A new culture | Value Research A new push from SEBI on financial data could make a qualitative difference to Indian savers and investors
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A new culture

A new push from SEBI on financial data could make a qualitative difference to Indian savers and investors

A new culture

Last week, the markets regulator SEBI sent out a press release that had a word in the title which is most unusual in this context. The word is 'culture'. What would a financial regulator want with culture, you must be thinking. Well, the complete title is "SEBI steps up efforts for 'Data Culture' through 'Data Democratization' in the Indian securities market; Constitutes "Market Data Advisory Committee'." So, culture as well as democratisation. That is most interesting.

So what is this data culture? If you go to your local market to any shop that sells packaged junk food you will notice that with every Rs 20 packet of Lays Chips, you get 2GB of data free from Airtel. That sounds like a pretty good deal and can be counted as Airtel's contribution to encouraging a data culture in India. However, the data culture that SEBI is talking about is a different one and eating chips plays no role in it.

The investment-related data culture refers to an approach to investing that puts data, that is, structured and authentic information, at the heart of the whole activity. That sounds like an obvious and self-evident thing but in reality, very few investors are able to do so. For there to be a data culture in investing, there has to be data. Having data and not having data is not a binary. Instead, it's a long journey which starts back at a time when the mere possession of data was a rare thing.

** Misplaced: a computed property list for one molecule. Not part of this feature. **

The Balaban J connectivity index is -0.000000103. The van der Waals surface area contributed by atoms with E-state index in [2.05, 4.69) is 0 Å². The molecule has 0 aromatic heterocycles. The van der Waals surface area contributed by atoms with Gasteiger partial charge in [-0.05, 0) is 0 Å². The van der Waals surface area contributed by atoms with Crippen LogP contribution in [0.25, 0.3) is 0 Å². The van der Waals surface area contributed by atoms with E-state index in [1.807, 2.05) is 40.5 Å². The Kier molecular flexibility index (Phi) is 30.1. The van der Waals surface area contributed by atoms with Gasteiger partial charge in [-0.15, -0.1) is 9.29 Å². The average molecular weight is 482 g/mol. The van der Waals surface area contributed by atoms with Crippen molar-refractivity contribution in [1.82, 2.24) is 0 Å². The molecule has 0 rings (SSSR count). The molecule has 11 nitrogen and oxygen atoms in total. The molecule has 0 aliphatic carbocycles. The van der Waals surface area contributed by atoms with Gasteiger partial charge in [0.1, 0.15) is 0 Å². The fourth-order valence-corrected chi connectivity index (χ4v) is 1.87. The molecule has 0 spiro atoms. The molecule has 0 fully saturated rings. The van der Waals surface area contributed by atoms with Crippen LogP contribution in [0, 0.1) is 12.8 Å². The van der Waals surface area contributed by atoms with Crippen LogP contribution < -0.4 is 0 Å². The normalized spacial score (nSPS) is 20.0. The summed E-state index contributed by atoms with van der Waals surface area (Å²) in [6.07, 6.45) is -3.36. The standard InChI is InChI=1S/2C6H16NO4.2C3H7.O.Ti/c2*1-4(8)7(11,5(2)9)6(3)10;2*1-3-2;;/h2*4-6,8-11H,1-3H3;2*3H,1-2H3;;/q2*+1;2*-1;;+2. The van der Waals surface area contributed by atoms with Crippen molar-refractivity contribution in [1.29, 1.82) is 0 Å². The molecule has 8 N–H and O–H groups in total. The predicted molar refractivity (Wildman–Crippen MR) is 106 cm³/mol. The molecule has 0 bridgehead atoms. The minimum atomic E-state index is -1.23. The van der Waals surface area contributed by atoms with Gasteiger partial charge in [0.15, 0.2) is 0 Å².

My personal journey as a mutual fund analyst started at a time when funds calculated their NAVs once a quarter. So, most of the time, not only did the investors not have any real data about what their investments were worth, the mutual fund itself didn't have it either. I personally got a taste of this in the early 90s when, as a young mutual fund researcher (possibly, India's only one), I landed at a mutual fund's head office to find out their schemes' NAVs. This was about the only way of finding out NAVs in those days. In the context of the time, I probably should not have been surprised when I was handed a 'Register of Investments' and asked to calculate the NAV myself!

Even though this story sounds amusing today, my intention is not to make fun of the staff at that public sector mutual fund. Instead, I appreciate that in the context of those times, the people who handed the register to me were role models of transparency. No mutual fund or corporate or stock exchange would have the courage to do the equivalent today. Giving people unfettered access to data can only be done by those who have nothing to hide. Once a large mass of people start analysing your data, god only knows what they will discover.

Which is the whole point of the kind of process that SEBI has initiated. Having nursed and grown a data-centric business over three decades, I can vouch for the fact that getting authentic, timely and usable data from Indian businesses is like pulling teeth.

The most important part of what such reforms can do is democratisation. Today, more than at any time, there are a huge number of savers and investors who have the knowledge and the tools to analyse data and figure out what someone is trying to hide. Powerful hardware is cheap, much of the software is free or is easily affordable. The more eyes there are looking for something, the more likely it is for it to be found.

Many years ago, I remember SEBI's Executive Director Pradip Kar saying that a day would come when newspapers would carry mutual fund NAVs just like they carry stock prices. That day has come and gone and the idea seems quaint now. However, the goalpost of what and how much data should be made available needs to keep moving. Hopefully, this new push will mean that the investors will stop getting shortchanged by not knowing what is really happening

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